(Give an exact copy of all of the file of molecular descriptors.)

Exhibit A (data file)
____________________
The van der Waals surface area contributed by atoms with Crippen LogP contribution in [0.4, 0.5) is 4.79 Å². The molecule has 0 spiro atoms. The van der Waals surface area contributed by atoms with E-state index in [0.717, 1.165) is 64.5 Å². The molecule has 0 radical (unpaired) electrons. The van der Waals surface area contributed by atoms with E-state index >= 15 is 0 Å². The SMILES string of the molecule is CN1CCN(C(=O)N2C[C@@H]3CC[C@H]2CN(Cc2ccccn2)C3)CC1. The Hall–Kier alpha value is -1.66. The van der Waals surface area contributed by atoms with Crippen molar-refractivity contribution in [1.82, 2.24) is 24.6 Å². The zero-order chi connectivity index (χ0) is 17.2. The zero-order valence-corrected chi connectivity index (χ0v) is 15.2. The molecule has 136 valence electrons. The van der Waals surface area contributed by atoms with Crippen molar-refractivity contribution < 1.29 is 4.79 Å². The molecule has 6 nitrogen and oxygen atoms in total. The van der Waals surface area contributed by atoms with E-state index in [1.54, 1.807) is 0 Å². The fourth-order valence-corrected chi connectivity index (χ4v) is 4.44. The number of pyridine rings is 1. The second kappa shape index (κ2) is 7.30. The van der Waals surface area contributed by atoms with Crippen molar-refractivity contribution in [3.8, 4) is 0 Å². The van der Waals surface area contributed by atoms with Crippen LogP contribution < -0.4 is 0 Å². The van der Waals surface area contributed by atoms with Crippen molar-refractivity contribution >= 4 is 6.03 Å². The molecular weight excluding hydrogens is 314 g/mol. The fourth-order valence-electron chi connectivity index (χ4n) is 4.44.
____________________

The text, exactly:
The van der Waals surface area contributed by atoms with Crippen LogP contribution in [0.4, 0.5) is 4.79 Å². The molecule has 0 spiro atoms. The van der Waals surface area contributed by atoms with E-state index in [0.717, 1.165) is 64.5 Å². The molecule has 0 radical (unpaired) electrons. The van der Waals surface area contributed by atoms with E-state index >= 15 is 0 Å². The SMILES string of the molecule is CN1CCN(C(=O)N2C[C@@H]3CC[C@H]2CN(Cc2ccccn2)C3)CC1. The Hall–Kier alpha value is -1.66. The van der Waals surface area contributed by atoms with Crippen molar-refractivity contribution in [1.82, 2.24) is 24.6 Å². The zero-order chi connectivity index (χ0) is 17.2. The zero-order valence-corrected chi connectivity index (χ0v) is 15.2. The molecule has 136 valence electrons. The van der Waals surface area contributed by atoms with Crippen molar-refractivity contribution < 1.29 is 4.79 Å². The molecule has 6 nitrogen and oxygen atoms in total. The van der Waals surface area contributed by atoms with E-state index in [1.54, 1.807) is 0 Å². The fourth-order valence-corrected chi connectivity index (χ4v) is 4.44. The number of pyridine rings is 1. The second kappa shape index (κ2) is 7.30. The van der Waals surface area contributed by atoms with Crippen molar-refractivity contribution in [3.8, 4) is 0 Å². The van der Waals surface area contributed by atoms with Crippen LogP contribution < -0.4 is 0 Å². The van der Waals surface area contributed by atoms with Crippen molar-refractivity contribution >= 4 is 6.03 Å². The molecular weight excluding hydrogens is 314 g/mol. The fourth-order valence-electron chi connectivity index (χ4n) is 4.44.